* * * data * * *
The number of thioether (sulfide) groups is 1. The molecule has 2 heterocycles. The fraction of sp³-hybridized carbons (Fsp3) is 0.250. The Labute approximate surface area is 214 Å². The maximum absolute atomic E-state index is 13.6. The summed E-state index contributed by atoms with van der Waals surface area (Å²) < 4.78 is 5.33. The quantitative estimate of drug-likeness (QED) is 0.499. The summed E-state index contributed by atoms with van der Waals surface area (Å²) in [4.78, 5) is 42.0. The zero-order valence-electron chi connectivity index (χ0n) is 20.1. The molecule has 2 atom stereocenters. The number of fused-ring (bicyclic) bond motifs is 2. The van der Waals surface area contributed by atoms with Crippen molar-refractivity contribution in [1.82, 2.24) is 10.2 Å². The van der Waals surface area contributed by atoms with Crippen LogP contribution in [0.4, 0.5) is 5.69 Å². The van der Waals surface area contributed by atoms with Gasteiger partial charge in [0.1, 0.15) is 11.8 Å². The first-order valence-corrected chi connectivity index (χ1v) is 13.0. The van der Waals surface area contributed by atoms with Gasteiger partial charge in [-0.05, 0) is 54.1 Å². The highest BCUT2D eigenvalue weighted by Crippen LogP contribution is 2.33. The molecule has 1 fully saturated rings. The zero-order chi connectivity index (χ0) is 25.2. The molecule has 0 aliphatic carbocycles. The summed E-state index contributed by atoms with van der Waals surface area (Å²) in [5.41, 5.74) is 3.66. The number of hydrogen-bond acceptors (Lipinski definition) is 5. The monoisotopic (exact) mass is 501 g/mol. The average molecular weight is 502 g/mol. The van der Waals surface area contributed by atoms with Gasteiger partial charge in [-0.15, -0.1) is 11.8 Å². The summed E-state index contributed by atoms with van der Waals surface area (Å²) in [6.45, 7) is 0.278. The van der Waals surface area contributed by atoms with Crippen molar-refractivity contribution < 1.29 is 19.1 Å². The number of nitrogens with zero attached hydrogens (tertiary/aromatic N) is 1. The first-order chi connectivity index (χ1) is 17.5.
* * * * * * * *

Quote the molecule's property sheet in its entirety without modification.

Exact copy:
The number of thioether (sulfide) groups is 1. The molecule has 2 heterocycles. The fraction of sp³-hybridized carbons (Fsp3) is 0.250. The Labute approximate surface area is 214 Å². The maximum absolute atomic E-state index is 13.6. The summed E-state index contributed by atoms with van der Waals surface area (Å²) < 4.78 is 5.33. The quantitative estimate of drug-likeness (QED) is 0.499. The summed E-state index contributed by atoms with van der Waals surface area (Å²) in [4.78, 5) is 42.0. The zero-order valence-electron chi connectivity index (χ0n) is 20.1. The molecule has 2 atom stereocenters. The number of fused-ring (bicyclic) bond motifs is 2. The van der Waals surface area contributed by atoms with Crippen molar-refractivity contribution in [1.82, 2.24) is 10.2 Å². The van der Waals surface area contributed by atoms with Crippen LogP contribution in [0.4, 0.5) is 5.69 Å². The van der Waals surface area contributed by atoms with Gasteiger partial charge in [0.1, 0.15) is 11.8 Å². The first-order valence-corrected chi connectivity index (χ1v) is 13.0. The van der Waals surface area contributed by atoms with Gasteiger partial charge in [-0.05, 0) is 54.1 Å². The highest BCUT2D eigenvalue weighted by Crippen LogP contribution is 2.33. The molecule has 1 fully saturated rings. The zero-order chi connectivity index (χ0) is 25.2. The molecule has 0 aliphatic carbocycles. The summed E-state index contributed by atoms with van der Waals surface area (Å²) in [5.41, 5.74) is 3.66. The number of hydrogen-bond acceptors (Lipinski definition) is 5. The monoisotopic (exact) mass is 501 g/mol. The average molecular weight is 502 g/mol. The van der Waals surface area contributed by atoms with Gasteiger partial charge in [-0.15, -0.1) is 11.8 Å². The summed E-state index contributed by atoms with van der Waals surface area (Å²) in [6.45, 7) is 0.278. The van der Waals surface area contributed by atoms with Crippen molar-refractivity contribution < 1.29 is 19.1 Å². The number of nitrogens with zero attached hydrogens (tertiary/aromatic N) is 1. The first-order chi connectivity index (χ1) is 17.5.